Tuesday, November 27, 2012
http://rt.comA study by Ofsted, England’s education watchdog, has found 30% of English schools are under-performing. With over 2 million children affected, a league table system will be set up to “name and shame” underachieving schools. Oftsed found severe inequalities in England’s education system, with pupils in some areas of the country having less than a 50% chance of being taught at a school deemed good or better. In practice this means that 2.3 million children are attending below par schools. Sir Michael Wilshaw, the Ofsted chief inspector, said huge differences in school standards across Britain are "completely unacceptable". The annual report was based on an analysis of all schools in England during the 2011/12 academic year. Ofsted also found the “dramatic differences” in schools were exasperated by a postcode lottery and that a parent’s chances of sending their children to a good local school depend on where they live. The inspectorate discovered that the worst schools at the bottom of the table were in Coventry, where only 42% of children were attending a good or outstanding primary school and Derby with 43%. Both are industrial cities which have seen contraction and closure of key industries. But there are also differences between local authorities with similar demographics. Wigan and Darlington, traditional working class industrial areas, have good or outstanding schools. In schools deemed to be underperforming, lessons were found to be formulaic, with kids not interested in lessons or being stretched to their full potential by their teachers. The best schools were in London, with Camden boasting 92% of kids going to a good school and Barnet with 91%. Both areas have large numbers of middle class professionals, although Camden also has more poor households than almost any other part of the country. Sir Michael told BBC Radio 4’s Today program, “We’ll be looking very carefully at what’s happening in those local authorities with the same sort of population, with similar levels of deprivation, similar numbers of children on free school meals, where one particular local authority does extremely well and another doesn’t.” “That’s the whole purpose of this [report] – to shine a spotlight on parts of the country which are underperforming,” he continued. As a result of the inspector’s ratings Ofsted is launching a league table ranking local authorities on the quality of their schools. The league table will increase pressures on local authorities at the bottom of the pile. Teachers’ unions believe that this will lead to a further push for schools to leave local authority and government control and become independent academies. Academies are self-governing and although they receive money from the state they manage their own affairs and finances. “Naming and shaming would certainly suit the education department to push all local authorities into the position of converting schools into academies,” said Christine Blower, leader of the National Union of Teachers. While David Simmonds, a spokesman for the Local Government Association, warned that, because of an increasing number of directives from central government and the move towards academies, local authorities had diminishing control of schools anyway. The government admitted that the report underlined some serious failings. “Standards in some local authorities are simply not good enough. There are still too many schools that do not provide a good enough education. The report recognizes that sponsored academies – with strong leadership and real expertise – are the best way to turn around struggling schools,” a Department of Education spokesman said. But it’s not all doom and gloom for England’s schools. There have been improvements in the last few years with 70% of schools now ranked as good or outstanding, compared to 64% five years ago. Indeed, the very existence of the table is due to increased inspections.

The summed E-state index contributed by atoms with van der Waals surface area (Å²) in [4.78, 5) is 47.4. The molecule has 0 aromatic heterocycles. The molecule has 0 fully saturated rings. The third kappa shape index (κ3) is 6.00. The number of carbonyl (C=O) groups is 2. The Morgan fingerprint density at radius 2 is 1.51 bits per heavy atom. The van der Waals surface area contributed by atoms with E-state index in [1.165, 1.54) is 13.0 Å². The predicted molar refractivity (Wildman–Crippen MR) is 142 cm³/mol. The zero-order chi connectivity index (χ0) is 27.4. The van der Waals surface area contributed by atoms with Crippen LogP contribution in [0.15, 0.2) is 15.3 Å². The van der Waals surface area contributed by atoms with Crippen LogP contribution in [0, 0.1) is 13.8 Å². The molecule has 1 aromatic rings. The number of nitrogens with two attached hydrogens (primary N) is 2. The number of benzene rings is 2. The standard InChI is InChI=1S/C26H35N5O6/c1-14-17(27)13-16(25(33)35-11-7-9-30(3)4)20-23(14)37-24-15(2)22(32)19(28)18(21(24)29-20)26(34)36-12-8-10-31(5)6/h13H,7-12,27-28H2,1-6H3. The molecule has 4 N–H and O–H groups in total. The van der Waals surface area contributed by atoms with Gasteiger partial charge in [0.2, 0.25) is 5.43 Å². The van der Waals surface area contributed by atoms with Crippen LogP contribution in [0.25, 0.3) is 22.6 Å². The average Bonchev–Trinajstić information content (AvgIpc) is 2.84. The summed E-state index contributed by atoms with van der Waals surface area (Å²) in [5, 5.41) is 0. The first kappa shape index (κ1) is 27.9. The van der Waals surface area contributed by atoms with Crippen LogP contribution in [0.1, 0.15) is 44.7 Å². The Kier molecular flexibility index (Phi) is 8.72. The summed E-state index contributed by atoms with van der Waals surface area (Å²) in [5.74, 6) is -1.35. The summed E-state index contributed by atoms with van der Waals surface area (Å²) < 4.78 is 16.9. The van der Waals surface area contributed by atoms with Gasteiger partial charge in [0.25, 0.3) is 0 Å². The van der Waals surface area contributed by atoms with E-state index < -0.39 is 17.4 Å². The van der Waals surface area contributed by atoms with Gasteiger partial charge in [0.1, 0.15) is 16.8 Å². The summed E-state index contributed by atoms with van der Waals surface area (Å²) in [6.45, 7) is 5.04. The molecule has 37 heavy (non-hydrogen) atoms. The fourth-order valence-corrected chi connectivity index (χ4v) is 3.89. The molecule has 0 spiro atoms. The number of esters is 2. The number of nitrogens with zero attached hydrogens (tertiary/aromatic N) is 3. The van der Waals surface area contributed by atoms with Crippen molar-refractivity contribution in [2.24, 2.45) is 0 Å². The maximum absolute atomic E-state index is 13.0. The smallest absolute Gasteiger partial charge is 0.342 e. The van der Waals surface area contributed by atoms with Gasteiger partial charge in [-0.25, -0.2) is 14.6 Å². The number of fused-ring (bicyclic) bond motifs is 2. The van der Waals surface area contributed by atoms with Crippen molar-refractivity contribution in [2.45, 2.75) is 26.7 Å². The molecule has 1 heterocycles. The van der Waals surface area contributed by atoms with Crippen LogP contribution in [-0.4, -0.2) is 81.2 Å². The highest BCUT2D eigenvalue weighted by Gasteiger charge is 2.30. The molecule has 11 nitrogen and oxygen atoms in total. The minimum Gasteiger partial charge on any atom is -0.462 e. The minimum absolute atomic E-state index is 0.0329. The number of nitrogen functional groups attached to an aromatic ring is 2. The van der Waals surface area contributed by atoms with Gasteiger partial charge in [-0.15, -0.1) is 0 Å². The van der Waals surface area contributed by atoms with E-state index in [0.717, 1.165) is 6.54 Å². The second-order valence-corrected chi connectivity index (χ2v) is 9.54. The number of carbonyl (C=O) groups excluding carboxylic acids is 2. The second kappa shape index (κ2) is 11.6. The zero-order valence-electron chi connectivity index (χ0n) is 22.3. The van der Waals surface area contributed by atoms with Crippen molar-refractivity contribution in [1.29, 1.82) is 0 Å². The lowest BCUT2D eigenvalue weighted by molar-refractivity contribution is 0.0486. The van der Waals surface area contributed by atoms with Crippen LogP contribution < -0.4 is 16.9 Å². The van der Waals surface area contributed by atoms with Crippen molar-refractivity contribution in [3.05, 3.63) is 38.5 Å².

Written by Lal Khan